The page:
Purposes of the Introduction of ELD Mandate

The purpose of these logging devices is to strengthen compliance of truck drivers to adhere to their hours of service requirements. This, in turn, will reduce driver fatigue, which leads to accidents or unsafe roads. Additionally, the device will monitor the location of the truck and the driver, miles they have traveled and every movement the vehicle makes. This new technology will be very information in the trucking industry.

The ELD is a device that will be synchronized with the vehicle’s engine and will record the driving time automatically. This will simplify the amount of work that drivers have to do because they will no longer need to use the paper logs to keep track of working hours. In layman’s terms, the ELD mandate will transform how truck drivers work and the carrier’s enforcement of protocol. As with anything, there are some that believe the mandate will have an adverse effect on the trucking industry.

Here are a few facts for the ELD mandate that should not be overlooked:

Crucial Dates –December 18th, 2017 is the compliance date for the ELD mandate. After that, you are subject to hefty fines and possible court fees. For those companies using Automatic Onboard Recording Devices (AORDs), their compliance date is December 16th, 2019. Check out a timeline of dates here.
Rule exemptions – commercial trucks older than the model year 2000 are exempt from ELDs. Additionally, local carriers that travel 100 miles or less and those who transport new and used trucks from factory to the dealer are also exempt.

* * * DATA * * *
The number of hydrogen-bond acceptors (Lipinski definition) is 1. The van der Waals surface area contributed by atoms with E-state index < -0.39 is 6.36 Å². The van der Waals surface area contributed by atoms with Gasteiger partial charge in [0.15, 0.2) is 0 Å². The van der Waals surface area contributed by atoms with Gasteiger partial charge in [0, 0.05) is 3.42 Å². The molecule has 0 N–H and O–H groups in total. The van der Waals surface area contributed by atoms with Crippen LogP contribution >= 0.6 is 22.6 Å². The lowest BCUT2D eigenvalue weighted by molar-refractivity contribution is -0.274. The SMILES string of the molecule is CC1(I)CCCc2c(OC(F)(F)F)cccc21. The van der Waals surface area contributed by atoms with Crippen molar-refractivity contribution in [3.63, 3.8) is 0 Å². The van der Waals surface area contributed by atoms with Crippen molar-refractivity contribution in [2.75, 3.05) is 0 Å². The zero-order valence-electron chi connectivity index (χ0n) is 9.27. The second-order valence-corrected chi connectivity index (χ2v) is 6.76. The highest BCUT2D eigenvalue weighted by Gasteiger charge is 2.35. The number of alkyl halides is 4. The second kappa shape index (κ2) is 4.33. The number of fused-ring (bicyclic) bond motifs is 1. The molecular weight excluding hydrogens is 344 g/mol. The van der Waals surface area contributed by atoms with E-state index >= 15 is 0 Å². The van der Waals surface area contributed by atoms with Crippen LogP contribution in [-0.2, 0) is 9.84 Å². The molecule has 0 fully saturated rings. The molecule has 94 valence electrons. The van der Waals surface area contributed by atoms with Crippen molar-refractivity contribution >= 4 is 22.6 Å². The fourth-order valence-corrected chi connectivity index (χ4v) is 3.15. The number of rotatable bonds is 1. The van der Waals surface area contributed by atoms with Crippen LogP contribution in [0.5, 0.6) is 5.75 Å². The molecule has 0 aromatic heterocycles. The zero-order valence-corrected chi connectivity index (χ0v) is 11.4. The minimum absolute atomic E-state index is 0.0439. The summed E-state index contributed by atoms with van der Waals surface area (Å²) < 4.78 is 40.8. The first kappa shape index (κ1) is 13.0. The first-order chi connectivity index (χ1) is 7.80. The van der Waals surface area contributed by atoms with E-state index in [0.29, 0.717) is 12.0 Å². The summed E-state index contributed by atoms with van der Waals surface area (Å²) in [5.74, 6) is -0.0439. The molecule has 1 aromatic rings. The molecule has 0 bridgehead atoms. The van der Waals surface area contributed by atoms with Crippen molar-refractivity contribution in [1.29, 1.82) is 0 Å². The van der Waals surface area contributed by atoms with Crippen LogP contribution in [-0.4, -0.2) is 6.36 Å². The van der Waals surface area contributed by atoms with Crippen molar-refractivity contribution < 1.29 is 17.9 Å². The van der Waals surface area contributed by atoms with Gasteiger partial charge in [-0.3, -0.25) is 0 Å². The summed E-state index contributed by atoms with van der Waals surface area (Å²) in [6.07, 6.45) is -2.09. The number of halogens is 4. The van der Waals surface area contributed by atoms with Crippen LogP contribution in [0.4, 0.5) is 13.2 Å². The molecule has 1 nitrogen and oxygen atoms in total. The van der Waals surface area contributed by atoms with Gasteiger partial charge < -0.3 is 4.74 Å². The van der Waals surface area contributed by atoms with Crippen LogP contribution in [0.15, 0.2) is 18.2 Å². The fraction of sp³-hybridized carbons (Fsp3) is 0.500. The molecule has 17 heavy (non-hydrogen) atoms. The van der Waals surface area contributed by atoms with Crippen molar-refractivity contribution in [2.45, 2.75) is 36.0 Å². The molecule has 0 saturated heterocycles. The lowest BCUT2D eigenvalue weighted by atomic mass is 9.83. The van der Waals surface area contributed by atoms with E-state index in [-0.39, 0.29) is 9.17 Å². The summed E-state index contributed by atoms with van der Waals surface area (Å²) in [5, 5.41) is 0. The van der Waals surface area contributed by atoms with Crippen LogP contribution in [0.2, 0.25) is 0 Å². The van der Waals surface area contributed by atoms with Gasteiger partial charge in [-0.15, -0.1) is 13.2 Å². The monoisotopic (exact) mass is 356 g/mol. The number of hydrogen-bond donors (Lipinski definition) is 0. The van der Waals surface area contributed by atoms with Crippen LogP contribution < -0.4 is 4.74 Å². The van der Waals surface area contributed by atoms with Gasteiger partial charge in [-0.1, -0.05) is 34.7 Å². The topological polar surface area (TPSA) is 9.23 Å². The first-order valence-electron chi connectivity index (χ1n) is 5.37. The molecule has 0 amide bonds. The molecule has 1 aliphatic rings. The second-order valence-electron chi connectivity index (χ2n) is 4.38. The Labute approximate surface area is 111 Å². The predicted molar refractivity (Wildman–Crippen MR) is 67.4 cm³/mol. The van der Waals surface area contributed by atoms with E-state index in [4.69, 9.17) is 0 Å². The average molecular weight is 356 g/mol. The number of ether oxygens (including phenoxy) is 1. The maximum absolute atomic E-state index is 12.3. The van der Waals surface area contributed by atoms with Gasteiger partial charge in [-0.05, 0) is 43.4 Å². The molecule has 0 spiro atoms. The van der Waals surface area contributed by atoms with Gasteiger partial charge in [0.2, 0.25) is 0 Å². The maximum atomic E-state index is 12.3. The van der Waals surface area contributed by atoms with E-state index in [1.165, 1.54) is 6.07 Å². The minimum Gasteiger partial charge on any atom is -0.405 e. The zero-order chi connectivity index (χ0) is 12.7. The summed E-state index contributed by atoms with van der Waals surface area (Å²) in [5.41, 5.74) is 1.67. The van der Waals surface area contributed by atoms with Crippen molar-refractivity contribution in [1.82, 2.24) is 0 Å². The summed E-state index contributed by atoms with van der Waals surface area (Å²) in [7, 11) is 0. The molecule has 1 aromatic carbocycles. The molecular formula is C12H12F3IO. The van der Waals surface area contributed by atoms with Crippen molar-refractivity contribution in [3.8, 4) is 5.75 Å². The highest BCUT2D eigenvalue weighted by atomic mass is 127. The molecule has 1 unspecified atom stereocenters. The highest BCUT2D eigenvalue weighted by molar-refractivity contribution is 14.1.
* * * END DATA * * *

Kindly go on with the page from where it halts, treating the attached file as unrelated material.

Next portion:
The technology needed – an ELD must transfer information through wireless email, web services, Bluetooth or USB. During a road inspection, a printout will be required.
Paperwork – trip records, expense receipts, dispatch records, and settlement sheets are just a few items that you will need a physical copy of. The ELD mandate also requires for you to have one supporting document for a one-day trip.
• It is forbidden for carriers to violate their HOS.

It is recommended not to wait to comply with the ELD mandate. It is possible for an appeal to be made to the court concerning this mandate, but the possibility of that being successful is slim. If you are a carrier or an independent driver, it is a good idea to start preparing now. Communicate with your potential customers on how your fleet will be complying with these new regulations. If your fleet adapts to the ELD mandate successfully, you will have no worries about fines that are given to those not complying. The FMSCA website has a good Frequently Asked Questions section that is a great place to get more familiar with ELDs. Also, check out our blog on the 8 Common ELD Mandate Myths!